US housing secretary Carson compares slaves to immigrants

US housing secretary Carson compares slaves to immigrants
By Pierre Bertrand
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Ben Carson, President Trump's secretary for housing and urban development, has sparked outrage for comparing US African slaves to “immigrants”


Ben Carson, the former Republican presidential candidate and now President Trump’s secretary for housing and urban development, has sparked outrage for comparing African slaves brought to the United States to “immigrants”.

Carson was making his first address to Department of Housing and Urban Development (HUD) staff when he made the comparison.

In his opening remarks, Carson who is African-American, praised the contributions of immigrants to American society as well as their work ethic.

“There were other immigrants who came here in the bottom of slave ships, worked even longer, even harder for less,” Carson said of African slaves. “But they too had a dream that one day their sons, daughters, grandsons, granddaughters, great-grandsons, great-granddaughters might pursue prosperity and happiness in this land.”

But rights groups were quick to criticise Carson for this comparison and social media lampooned the new HUD secretary who was confirmed by the US Senate last week.

Here’s Ben Carson confusing immigrants with slaves. Has he accidentally performed a lobotomy on himself? Djeez…

— SeriouslyUS? (USseriously) <a href="">March 6, 2017</a></blockquote> <script async src="//" charset="utf-8"></script> <blockquote class="twitter-tweet" data-lang="en"><p lang="en" dir="ltr">Since Ben Carson thinks slaves were immigrants then he must think Jews were guests at the Nazi Summer Camp. <a href="">#SlavesAreNotImmigrants</a></p>— Eric Guster, Esq (EricGuster) March 7, 2017

So Ben Carson doesn’t know the slaves from Africa weren’t immigrants??? He must have taken History in alternative-facts charter school.

— Nancy Ward Redman (@nastywoman52) March 7, 2017

They have balked at the suggestion Africans pressed into forced servitude and denied basic freedoms for hundreds of years in the United States could be compared to immigrants who, although possibly forced from their home countries due to war, famine, or other reasons including religious or political persecution, still have their freedom of choice and self-determination in seeking better lives.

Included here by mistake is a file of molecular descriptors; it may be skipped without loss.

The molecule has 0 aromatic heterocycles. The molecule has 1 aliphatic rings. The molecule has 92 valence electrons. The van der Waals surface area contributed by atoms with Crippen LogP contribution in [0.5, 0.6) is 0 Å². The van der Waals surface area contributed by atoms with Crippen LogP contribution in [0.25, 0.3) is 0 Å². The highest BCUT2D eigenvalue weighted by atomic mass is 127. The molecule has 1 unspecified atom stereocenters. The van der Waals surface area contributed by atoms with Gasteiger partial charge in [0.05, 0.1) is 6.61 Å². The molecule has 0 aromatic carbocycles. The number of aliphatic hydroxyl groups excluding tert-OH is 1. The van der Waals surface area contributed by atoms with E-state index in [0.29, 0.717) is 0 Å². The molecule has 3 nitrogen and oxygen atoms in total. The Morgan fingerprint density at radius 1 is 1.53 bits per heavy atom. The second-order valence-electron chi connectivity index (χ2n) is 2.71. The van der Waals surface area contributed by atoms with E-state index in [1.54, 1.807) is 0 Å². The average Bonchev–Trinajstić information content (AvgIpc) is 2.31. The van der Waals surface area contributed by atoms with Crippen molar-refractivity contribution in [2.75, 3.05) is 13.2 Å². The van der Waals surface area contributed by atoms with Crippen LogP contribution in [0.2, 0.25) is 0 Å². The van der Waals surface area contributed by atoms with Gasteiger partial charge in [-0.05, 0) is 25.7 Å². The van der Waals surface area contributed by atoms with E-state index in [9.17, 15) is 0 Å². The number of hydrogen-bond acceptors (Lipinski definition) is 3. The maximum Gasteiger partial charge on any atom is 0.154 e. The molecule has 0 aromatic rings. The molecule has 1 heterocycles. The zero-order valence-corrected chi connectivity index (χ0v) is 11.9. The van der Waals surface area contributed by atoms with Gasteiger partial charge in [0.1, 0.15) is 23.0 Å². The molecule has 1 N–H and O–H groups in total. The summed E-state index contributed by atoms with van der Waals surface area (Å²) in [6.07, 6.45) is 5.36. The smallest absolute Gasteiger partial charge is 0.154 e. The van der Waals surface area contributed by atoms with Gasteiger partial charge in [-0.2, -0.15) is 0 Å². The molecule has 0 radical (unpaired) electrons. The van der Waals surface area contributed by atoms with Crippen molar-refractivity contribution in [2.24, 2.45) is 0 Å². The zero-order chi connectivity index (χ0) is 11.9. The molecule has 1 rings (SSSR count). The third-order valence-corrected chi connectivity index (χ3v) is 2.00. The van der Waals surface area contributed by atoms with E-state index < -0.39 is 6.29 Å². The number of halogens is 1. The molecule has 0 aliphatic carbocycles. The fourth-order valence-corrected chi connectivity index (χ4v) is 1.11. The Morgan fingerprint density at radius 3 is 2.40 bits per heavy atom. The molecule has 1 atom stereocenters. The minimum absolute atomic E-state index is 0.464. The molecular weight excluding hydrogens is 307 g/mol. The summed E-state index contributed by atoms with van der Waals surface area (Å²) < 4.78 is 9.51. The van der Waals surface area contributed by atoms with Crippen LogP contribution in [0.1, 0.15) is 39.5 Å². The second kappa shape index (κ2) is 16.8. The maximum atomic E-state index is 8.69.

The Trans-Atlantic Slave Trade Database, an archive of documents and data on the slave trade from Africa to North American destinations, collected since the 1960s and mostly published in 1999, estimates as many as 12.5 million people were enslaved and brought to North America in at least 36,000 voyages.

“This is as offensive a remark as it gets,” said Steven Goldstein, executive director of the Anne Frank Center for Mutual Respect.

The National Association for the Advancement of Colored People also criticized Carson on its Twitter account.

The HUD has come to Carson’s defence. A spokesperson for the federal bureau called the outrage “the most cynical interpretation of the secretary’s remarks to any army of welcoming HUD employees. No one honestly believes he equates voluntary immigration with involuntary servitude.”

According to Reuters, Carson was well received by HUD staff and received a standing ovation after his closing remarks.

After dropping out of the US presidential race, Carson lent his support to Donald Trump, who named him the housing secretary.

As the US’ HUD secretary, Carson will have a vital role to play in revitalising poor neighbourhoods, one of main pillars of President Trump’s election campaign.

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